Cell Biology

Merging Mitochondria

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Science  02 Mar 2001:
Vol. 291, Issue 5509, pp. 1667
DOI: 10.1126/science.291.5509.1667b

Mitochondria lead a dynamic life involving multiple fusion and fission events to ensure that all of the mitochondria within a cell remain equivalent. Whilst these processes have been observed microscopically, little is known about the molecular mechanisms involved. Fusing two mitochondria poses a topological dilemma: each mitochondrion is bounded by two membranes, so how can both sets of membrane be fused in a coordinated fashion·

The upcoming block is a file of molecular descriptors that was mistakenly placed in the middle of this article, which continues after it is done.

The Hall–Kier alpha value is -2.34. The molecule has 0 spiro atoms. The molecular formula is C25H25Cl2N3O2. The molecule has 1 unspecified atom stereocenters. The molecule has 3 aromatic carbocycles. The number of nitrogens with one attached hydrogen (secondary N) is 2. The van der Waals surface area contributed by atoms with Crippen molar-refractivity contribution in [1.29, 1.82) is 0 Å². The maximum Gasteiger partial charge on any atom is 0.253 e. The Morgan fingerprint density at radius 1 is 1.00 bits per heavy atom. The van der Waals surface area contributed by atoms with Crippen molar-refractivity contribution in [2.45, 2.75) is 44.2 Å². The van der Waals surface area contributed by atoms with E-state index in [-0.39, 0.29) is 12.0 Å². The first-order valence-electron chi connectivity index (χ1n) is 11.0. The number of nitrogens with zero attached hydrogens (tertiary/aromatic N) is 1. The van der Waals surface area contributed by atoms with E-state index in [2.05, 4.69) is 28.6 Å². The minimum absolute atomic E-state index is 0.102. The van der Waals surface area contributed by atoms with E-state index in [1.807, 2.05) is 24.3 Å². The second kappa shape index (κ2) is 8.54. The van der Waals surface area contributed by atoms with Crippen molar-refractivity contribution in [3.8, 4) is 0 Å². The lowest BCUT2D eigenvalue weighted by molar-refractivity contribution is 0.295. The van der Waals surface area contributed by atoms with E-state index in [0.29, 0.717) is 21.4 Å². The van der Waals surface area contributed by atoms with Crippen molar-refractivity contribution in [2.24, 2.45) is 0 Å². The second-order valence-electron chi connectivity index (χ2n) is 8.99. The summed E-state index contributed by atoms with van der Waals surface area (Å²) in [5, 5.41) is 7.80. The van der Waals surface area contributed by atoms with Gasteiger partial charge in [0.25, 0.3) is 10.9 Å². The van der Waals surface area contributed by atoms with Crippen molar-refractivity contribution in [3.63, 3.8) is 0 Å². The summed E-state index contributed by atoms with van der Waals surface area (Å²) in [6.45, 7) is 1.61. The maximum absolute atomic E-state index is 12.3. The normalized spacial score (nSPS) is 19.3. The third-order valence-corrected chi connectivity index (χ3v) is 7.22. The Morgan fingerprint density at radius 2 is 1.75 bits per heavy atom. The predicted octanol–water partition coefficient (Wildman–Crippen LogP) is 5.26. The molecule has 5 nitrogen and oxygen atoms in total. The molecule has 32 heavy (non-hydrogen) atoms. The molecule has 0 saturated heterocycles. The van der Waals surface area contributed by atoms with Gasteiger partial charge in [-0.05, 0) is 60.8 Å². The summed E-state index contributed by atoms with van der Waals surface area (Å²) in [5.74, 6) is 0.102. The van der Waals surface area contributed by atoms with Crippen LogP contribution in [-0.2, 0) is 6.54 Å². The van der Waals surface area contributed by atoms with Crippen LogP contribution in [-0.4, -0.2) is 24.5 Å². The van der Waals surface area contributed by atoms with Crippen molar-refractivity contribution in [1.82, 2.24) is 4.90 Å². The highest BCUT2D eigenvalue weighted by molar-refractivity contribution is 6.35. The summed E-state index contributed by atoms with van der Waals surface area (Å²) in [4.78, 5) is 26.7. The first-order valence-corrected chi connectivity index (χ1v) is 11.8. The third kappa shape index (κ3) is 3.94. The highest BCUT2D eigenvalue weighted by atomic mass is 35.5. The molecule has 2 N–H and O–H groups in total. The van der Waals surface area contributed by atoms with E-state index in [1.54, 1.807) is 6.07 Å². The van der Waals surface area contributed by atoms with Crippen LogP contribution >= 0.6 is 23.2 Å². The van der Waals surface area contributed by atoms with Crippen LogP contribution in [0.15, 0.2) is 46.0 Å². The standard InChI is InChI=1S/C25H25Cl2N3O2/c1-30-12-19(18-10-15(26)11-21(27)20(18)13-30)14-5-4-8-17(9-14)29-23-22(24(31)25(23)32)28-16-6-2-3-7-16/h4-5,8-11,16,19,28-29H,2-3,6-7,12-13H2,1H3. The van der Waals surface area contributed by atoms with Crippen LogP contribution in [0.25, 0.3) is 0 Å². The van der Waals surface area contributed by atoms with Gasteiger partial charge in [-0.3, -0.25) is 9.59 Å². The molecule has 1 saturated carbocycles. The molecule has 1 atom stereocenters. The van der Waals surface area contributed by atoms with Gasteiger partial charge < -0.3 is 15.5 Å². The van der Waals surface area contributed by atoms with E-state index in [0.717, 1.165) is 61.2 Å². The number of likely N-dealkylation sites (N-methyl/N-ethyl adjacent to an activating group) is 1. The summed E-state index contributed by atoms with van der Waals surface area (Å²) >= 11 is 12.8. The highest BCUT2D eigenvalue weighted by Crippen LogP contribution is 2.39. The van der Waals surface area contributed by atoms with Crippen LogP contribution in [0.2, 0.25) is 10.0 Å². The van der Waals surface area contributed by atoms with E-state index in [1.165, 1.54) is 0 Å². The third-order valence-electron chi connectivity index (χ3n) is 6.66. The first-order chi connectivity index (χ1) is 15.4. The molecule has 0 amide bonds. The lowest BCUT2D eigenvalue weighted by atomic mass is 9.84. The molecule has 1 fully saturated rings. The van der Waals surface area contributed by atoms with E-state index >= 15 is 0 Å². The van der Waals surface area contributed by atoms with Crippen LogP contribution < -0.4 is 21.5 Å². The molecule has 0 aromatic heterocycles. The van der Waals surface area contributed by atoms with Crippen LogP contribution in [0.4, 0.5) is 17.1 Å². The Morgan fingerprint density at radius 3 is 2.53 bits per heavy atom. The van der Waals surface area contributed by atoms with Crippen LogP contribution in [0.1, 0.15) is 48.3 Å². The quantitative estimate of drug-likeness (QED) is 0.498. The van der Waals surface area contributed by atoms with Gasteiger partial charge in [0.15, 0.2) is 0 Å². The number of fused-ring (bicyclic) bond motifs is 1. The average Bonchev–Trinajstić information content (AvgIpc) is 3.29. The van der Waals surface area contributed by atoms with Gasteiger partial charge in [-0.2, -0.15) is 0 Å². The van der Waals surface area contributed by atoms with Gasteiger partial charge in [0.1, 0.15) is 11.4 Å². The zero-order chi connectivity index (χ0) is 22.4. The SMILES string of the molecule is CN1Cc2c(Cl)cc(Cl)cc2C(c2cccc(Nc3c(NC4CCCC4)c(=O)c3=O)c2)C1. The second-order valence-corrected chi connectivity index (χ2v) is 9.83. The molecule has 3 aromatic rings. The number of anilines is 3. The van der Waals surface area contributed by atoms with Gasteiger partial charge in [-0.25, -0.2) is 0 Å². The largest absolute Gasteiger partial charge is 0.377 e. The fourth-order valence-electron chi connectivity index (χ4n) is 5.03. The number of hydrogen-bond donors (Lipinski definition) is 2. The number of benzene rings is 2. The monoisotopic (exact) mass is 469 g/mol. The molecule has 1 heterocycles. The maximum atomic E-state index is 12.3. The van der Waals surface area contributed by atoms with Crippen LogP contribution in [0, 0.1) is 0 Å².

Fritz et al. may have found the answer, in the shape of a protein known as Fzo1. This protein is critical for mitochondrial fusion and appears to be able to link the inner and outer mitochondrial membranes. If, during mitochondrial fusion, the two membranes were joined, only a single fusion event would be needed to generate faithfully fused mitochondria. Whether Fzo1 is itself the fusogen remains to be determined, but it appears to possess the required characteristics, and may well be in the right place at the right time. — SMH

J. Cell Biol.152, 683 (2001).

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